Industrial bioscience company Amyris and energy giant Total have begun to market a so-called drop in jet fuel containing a 10-percent mix of renewable farnesane under a newly revised ASTM standard, the companies announced in June. Amyris and Total have worked closely on approval of the new fuel with Boeing, which, according to the airframer’s managing director of environmental strategy and integration, Julie Felgar, wants to see biofuel account for a 1-percent share of the total jet fuel supply within 10 years.
Even as aircraft engine makers continue their very focused efforts to reduce fuel consumption and emissions, the use of biofuel alternatives to jet-A is an increasingly important facet of the campaign to make air transport more environmentally sustainable. Plans for making biofuels a more mainstream option for operators now account for around half of all the objectives set by the Advisory Council for Aviation Research and Innovation in Europe (Acare).
Industrial bioscience company Amyris and energy giant Total have begun to market a so-called drop in jet fuel containing a 10-percent mix of renewable farnesane under a newly revised ASTM standard, the companies announced Monday. Amyris and Total have worked closely on approval of the new fuel with Boeing, which, according to the airframer’s managing director of environmental strategy and integration, Julie Felgar, wants to see biofuel account for a 1-percent share of the total jet fuel supply within 10 years.
Embraer and Boeing signed a memorandum of understanding (MoU) to create a joint biofuels research center at a technological park near Embraer’s headquarters in São José dos Campos, Brazil. Under the partnership, the companies will be “developing and maturing the knowledge and technologies that make it possible to establish a sustainable biofuels chain for aviation.”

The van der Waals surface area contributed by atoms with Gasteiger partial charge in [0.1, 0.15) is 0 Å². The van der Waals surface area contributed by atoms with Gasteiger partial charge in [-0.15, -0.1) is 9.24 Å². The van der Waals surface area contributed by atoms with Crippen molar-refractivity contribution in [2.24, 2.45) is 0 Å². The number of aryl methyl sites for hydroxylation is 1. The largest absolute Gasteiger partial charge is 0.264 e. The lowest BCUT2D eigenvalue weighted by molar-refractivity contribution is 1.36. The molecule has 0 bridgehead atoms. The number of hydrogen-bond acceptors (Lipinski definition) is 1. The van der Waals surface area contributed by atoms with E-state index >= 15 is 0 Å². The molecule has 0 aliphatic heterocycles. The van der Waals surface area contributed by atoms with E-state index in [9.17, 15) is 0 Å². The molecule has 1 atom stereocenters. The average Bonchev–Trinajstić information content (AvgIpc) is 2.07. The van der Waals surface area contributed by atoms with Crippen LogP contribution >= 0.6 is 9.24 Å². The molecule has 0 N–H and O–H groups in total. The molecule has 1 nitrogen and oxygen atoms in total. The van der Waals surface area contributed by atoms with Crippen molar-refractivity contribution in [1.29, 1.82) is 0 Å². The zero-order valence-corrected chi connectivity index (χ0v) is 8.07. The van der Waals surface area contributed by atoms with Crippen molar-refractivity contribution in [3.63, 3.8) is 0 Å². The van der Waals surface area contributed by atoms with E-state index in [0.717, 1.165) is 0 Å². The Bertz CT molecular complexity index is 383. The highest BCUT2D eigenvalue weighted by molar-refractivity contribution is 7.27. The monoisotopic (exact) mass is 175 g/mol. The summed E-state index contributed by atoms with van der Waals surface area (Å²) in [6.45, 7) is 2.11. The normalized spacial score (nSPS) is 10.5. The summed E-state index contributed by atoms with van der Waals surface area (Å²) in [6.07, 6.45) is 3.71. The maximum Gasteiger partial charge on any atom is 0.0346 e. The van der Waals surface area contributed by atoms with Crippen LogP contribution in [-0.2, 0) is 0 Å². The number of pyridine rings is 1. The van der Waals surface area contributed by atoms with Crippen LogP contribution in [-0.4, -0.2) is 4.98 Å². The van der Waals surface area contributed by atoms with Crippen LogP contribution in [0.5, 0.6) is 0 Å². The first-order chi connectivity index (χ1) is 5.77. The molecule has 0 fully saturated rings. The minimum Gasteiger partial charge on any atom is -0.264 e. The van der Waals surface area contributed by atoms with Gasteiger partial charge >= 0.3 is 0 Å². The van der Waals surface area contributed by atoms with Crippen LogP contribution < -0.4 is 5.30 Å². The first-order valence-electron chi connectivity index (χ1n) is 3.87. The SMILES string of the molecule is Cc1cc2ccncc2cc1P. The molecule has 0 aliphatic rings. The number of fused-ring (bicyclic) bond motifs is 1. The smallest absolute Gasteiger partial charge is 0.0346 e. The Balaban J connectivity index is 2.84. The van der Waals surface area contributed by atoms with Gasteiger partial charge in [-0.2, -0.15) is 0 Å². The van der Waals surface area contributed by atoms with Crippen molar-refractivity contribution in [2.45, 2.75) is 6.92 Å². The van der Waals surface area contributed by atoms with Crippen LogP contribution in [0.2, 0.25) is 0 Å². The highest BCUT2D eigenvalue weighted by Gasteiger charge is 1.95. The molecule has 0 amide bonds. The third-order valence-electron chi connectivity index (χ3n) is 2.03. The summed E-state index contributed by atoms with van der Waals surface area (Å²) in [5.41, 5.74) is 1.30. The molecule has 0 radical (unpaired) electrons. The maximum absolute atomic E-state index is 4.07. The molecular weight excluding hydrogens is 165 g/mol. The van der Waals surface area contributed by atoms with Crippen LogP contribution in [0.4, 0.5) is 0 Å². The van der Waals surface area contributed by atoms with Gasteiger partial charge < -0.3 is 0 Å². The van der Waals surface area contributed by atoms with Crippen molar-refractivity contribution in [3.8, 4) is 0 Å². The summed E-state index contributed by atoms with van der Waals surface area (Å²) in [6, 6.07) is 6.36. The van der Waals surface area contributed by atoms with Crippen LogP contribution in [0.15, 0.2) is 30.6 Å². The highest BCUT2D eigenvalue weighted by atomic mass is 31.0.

GE Aviation, which consumes more than 10 million gallons of jet fuel annually at its engine testing centers, will broaden its fuel source beginning in 2016. A 10-year agreement calls for GE to purchase 500,000 gallons of cellulosic synthetic biofuel annually from the D’Arcinoff Group. The company will use the low-emissions jet fuel at its main jet engine testing facility in Peebles, Ohio. Options are in place to order up to 10 million gallons of the synthetic biofuel annually.
Purdue University pilots flew an Embraer Phenom 100 partially powered by a mix of biofuel and jet-A to EAA AirVenture Oshkosh on Friday. The biofuel blend–a mixture of a camelina-based biofuel and jet-A provided by the U.S. Air Force–was used to power one of the Phenom’s engines; the other engine ran on jet-A alone. Key flight performance measurements were recorded and will be studied.
GAMA and NBAA joined the U.S. Department of Agriculture (USDA), Department of Transportation and coalition sponsors of the Commercial Aviation Alternative Fuels Initiative (CAAFI) in signing a joint resolution on Tuesday launching “Farm to Fly 2.0,” an initiative to encourage the development of jet biofuel in the U.S.
The first 100-percent civil biofuel flight, conducted on October 29 in a Falcon 20, showed that the fuel is cleaner and just as efficient as conventional jet-A, according to results released by the National Research Council (NRC) of Canada. Information collected in flight and analyzed by the NRC revealed a 50-percent reduction in aerosol emissions.
Canada’s National Research Council (NRC) achieved a milestone in the quest for adoption of biofuels when it made the first flight by a civil jet powered by 100-percent unblended biofuel. At the end of October, the NRC’s Dassault Falcon 20 made the historic flight over Ottawa, burning a new biofuel known as ReadiJet, derived from Brassica carinata, an inedible oilseed crop provided by feedstock producer Agrisoma Biosciences.
The National Research Council of Canada (NRC) flew the first civil jet powered by 100-percent unblended biofuel last week, marking a “significant step” toward advancing sustainable sources of renewable energy. During the test flight over Ottawa, biofuel made from oilseed crops flowed into the engines of a Falcon 20 captained by NRC pilot Tim Leslie.
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